Seven and a quarter percent.
That’s the official “assumed rate of return” for South Carolina’s retiree pension system. In other words, state officials tell us the system should expect to earn 7.25 percent on its assets for decades to come.
It’s a safe bet that most folks have never given a thought to this number and what it means. But while obscure to most people, it’s at the heart of our state’s most serious financial problem.
Most state retirees’ pension benefits are paid from a plan operated by the South Carolina Retirement System. This plan is funded by three revenue sources: Employees contribute 9 percent of each paycheck to it, and the state, i.e., the taxpayers, kick in an amount equal to 14.5 percent of that same paycheck. That money is invested by an eight-member commission, and the investment earnings are the third revenue source.
State lawmakers adopt an official assumption of investment earnings, ostensibly to calculate how much money will eventually be on hand to cover the benefits promised to retirees. Their assumption affects the rates that employees and taxpayers contribute to the plan.
Unfortunately, few things in government escape the tinge of political calculation, and the assumed rate of return is no exception to the rule. Thus, this projection has historically been kept unrealistically high. Why? Because, in general, politicians like to pretend they’ve got more money than they do. It lets them spend more freely – in this case, to bestow retirees with benefit increases without setting aside money to cover them.
The downside, of course, is that it causes us to shortchange the system. Our actual investment returns have been far short of projected returns – with the five-year average being less than 6 percent – yet we haven’t done anything to make up the difference.
Today, the pension system faces a whopping $24 billion shortfall. It’s a big problem. If we’re to honor our commitments to past and current employees, somebody will have to pay up. There are no painless options.
This problem isn’t unique to South Carolina. Other public pension plans across the country are caught in similar crises, largely for the same reasons. Yet the folks who oversee these plans often revise their projections downward only reluctantly and modestly, knowing a change of even a quarter of a percent can reveal billions in previously concealed “unfunded liabilities” – the gap between how much is owed in benefit payouts and how much real money is likely to be available to cover the payouts.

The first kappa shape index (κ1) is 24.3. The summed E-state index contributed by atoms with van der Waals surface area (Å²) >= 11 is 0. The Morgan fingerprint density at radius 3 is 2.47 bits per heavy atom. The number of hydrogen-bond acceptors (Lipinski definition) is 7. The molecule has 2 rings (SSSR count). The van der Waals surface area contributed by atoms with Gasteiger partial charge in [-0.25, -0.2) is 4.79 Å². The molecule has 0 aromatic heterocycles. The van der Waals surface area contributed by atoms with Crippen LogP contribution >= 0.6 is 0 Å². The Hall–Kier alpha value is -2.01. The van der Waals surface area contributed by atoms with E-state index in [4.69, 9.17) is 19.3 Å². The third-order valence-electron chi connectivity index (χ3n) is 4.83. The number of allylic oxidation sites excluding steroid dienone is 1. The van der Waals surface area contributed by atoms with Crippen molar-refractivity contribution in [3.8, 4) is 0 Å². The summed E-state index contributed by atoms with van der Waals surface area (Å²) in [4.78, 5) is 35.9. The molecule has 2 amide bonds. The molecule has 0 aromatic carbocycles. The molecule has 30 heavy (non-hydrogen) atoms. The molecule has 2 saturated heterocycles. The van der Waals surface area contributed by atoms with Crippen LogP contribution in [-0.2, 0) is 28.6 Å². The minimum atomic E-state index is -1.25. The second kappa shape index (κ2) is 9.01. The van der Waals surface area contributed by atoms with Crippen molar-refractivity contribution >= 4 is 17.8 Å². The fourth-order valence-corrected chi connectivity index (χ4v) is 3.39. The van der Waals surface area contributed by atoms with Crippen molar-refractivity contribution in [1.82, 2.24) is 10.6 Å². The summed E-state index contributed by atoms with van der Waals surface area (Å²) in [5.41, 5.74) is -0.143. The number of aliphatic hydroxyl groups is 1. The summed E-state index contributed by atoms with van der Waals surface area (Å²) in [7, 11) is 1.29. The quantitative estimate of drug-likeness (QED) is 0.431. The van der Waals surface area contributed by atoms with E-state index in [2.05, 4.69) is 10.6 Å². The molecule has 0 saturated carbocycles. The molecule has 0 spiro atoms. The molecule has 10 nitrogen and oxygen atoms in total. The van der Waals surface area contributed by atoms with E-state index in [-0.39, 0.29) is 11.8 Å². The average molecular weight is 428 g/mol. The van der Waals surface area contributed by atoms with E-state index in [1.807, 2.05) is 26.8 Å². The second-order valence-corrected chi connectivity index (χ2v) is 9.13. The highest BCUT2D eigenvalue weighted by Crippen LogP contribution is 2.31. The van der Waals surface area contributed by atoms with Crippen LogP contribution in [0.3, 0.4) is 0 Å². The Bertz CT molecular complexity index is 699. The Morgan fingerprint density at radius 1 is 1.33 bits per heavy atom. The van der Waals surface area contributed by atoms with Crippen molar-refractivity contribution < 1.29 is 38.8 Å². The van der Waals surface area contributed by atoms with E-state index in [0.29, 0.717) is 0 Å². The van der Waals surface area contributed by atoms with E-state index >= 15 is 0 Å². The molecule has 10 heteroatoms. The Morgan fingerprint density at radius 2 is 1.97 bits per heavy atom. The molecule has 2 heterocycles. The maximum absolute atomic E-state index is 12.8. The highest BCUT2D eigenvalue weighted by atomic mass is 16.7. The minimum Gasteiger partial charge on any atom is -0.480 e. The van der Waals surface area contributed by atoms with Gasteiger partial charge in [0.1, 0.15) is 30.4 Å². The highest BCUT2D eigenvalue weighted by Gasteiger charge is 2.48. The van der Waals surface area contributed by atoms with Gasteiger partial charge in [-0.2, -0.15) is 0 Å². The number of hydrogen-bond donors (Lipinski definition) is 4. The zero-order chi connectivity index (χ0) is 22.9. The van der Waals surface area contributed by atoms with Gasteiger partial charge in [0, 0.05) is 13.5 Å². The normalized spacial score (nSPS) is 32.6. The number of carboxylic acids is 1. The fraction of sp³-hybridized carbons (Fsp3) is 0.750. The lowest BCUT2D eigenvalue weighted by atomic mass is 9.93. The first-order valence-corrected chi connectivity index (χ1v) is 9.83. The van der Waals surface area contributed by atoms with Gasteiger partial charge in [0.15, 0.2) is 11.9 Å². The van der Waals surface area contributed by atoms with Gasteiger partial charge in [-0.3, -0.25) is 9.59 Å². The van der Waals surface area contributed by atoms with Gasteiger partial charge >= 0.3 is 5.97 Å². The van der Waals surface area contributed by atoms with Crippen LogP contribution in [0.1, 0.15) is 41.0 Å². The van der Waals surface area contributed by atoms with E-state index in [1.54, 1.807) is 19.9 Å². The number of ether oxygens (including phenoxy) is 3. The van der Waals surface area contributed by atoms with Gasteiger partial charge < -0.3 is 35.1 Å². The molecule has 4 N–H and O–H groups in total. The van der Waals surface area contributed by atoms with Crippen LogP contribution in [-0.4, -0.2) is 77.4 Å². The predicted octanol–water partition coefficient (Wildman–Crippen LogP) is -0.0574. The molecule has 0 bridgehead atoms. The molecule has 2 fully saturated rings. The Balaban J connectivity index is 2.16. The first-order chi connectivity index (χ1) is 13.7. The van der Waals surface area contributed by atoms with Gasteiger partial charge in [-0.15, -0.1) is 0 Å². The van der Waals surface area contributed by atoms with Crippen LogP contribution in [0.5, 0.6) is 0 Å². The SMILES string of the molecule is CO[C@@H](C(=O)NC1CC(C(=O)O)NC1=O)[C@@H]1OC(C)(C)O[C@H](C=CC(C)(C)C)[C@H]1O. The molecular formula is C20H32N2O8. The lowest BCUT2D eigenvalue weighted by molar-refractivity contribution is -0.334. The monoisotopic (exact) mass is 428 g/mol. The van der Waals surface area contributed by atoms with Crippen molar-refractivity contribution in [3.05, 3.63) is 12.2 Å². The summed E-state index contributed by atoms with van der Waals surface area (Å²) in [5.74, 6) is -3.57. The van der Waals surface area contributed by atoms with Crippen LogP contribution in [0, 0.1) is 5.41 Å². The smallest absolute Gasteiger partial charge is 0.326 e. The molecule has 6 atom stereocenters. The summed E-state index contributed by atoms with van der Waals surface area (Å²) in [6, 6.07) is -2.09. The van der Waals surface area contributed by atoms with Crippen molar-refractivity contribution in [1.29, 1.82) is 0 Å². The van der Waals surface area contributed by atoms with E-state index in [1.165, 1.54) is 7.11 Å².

In South Carolina, the assumed rate of return has been gradually reduced from 8 percent a decade ago to today’s 7.25 percent. Still, many experts believe it’s unreasonable to count on plan assets earning an average of 7.25 percent annually going forward, and that a 4-5 percent return is more realistic.
In 2016, a noted public pension expert advised S.C. legislators to reduce their inflated assumption significantly. That advice apparently fell on deaf ears. That’s a shame. Given the terrible consequences associated with using inflated revenue assumptions, adjusting to a more conservative rate would much better serve the state’s interests.
Again, the price of failing to address the crisis directly could be a steep one. Consider some of the harsh measures taken by states and local governments who were forced to play catch-up after years of ignoring their pension woes: tax hikes costing property owners hundreds of dollars a year indefinitely; layoffs of employees, including those in public safety; and cuts in services, including even reducing the school week to four days.
Legislators must accept reality and adopt a more reasonable forecast for the state’s investments. While they’re at it, they should put future projections entirely in the hands of actuarial professionals, removing themselves – i.e., removing politics – from the process. And they must start paying down our unfunded liability now rather than allowing it to continue to swell.
But first things first: It’s time to pull our heads out of the sand and acknowledge the problem and its magnitude. Politicians hate to discuss unfunded pension liabilities; it’s not a well-understood issue to them, and there are no simple fixes.
But it’s our most critical challenge, and the consequences of allowing it to grow like an untreated disease will be severe and long-lasting. Lawmakers who have the state’s best interests at heart will put the pension system’s deficit front and center.